by Emily Reuben

Disclaimer: This playthrough was performed on an Intel i7-6700 with a GTX 1080 graphics card. This review is based on alpha build 1.2 of Decksplash.

From the folks who brought the world the physics-based fun of Surgeon Simulator and I Am Bread comes Bossa Studio’s newest foray into the gaming market: Decksplash. The concept lies somewhere between Tony Hawk’s Pro Skater’s Graffiti mode and Splatoon. Teams of three funky, riderless skateboards are matched together online to see who can cover the most ground in their team’s paint. The bigger the combo, the more area is covered once the skateboard lands. Careful not to let that combo go on too long though, because every player has a strategic combo breaker that radiates out from the player’s board, and if an opponent is caught in the blast mid-combo, the whole combo gets restarted.

Alpha build 1.2 featured one small map of a skate park with various rails and ledges to grind, some quarter pipes, and even a few gaps to clear. After selecting “play online match”, the player’s lobby has free roam of the skate park, allowing players to familiarize themselves with the precise details of the competitive arena. While matchmaking took much longer than it should have, it was apparent it was because there were too few people playing at once and not the result of server issues or laggy connections.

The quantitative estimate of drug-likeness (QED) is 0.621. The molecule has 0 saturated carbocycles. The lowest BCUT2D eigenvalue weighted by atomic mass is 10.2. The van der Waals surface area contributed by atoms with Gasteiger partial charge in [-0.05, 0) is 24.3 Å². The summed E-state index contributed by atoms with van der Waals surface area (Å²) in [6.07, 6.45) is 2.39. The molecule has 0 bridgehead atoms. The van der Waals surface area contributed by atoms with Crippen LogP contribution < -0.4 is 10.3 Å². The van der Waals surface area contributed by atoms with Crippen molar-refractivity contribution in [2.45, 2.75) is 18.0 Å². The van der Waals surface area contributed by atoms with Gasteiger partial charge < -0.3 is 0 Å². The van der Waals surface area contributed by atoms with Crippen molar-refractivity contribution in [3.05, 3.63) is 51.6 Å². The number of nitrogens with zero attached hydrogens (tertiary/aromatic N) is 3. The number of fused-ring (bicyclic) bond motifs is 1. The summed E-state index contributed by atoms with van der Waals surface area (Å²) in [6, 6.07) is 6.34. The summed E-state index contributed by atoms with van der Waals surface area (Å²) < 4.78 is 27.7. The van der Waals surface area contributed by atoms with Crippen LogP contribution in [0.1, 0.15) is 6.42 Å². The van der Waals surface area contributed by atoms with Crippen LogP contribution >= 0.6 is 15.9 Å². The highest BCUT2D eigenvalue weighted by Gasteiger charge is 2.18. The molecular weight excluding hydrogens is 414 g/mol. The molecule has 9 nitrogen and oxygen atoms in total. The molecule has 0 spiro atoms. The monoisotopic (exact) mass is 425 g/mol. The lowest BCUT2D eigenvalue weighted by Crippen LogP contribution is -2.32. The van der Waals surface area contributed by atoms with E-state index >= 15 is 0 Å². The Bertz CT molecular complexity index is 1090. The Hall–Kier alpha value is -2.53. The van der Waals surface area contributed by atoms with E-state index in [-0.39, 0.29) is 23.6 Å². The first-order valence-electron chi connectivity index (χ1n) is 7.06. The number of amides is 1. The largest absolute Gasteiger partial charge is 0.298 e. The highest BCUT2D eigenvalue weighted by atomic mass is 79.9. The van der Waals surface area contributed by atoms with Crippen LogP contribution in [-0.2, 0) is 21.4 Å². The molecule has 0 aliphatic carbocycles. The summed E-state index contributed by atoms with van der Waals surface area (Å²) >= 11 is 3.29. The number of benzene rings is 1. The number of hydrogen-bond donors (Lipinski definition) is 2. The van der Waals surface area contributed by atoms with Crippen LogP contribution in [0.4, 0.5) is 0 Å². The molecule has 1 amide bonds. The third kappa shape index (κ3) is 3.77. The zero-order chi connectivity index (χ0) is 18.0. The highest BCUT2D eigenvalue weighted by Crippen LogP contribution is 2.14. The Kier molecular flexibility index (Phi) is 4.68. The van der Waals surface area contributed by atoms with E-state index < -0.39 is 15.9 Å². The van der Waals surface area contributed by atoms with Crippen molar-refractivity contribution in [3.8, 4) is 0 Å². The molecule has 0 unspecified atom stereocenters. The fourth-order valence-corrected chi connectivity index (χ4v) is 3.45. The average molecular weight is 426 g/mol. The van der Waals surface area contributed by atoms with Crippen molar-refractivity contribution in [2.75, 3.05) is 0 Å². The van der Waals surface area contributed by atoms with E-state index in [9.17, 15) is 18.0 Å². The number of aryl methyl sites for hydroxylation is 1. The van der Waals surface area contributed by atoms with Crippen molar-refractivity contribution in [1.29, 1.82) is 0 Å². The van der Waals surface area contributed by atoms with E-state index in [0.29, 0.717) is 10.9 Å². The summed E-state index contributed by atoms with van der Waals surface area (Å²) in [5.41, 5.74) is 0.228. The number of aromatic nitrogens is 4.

The physics of the game is definitely arcade, something to expect from Bossa Studios’ previous work. However, the physics don’t always feel natural. Jumping provides a lot of vertical lift, but traversing a halfpipe is nearly impossible. Luckily, the combos are based around grinds and flips, which can be linked quite expertly after a bit of practice. Landing was always difficult to get right, but never felt unfair.

All in all, Decksplash looks like it will be a good game. If the full game plays like this alpha, with exciting matches that come down to the wire and even more amusing designs, this could fill a niche similar to Rocket League.

More information on updates, future alpha builds, betas, and more can be found at, on Twitter (@DecksplashGame), or on Facebook.


All Images From: VentureBeat and Destructoid


6.8 Okay

With a little bit of polish, Decksplash may emerge as the next big online arcade versus game. If they can fill their lobbies faster and iron out a few physics-based inconsistencies, Bossa Studios and gamers everywhere will have a true gem on their hands.

  • Visuals 7.5
  • Gameplay 8
  • Online Matchmaking 5

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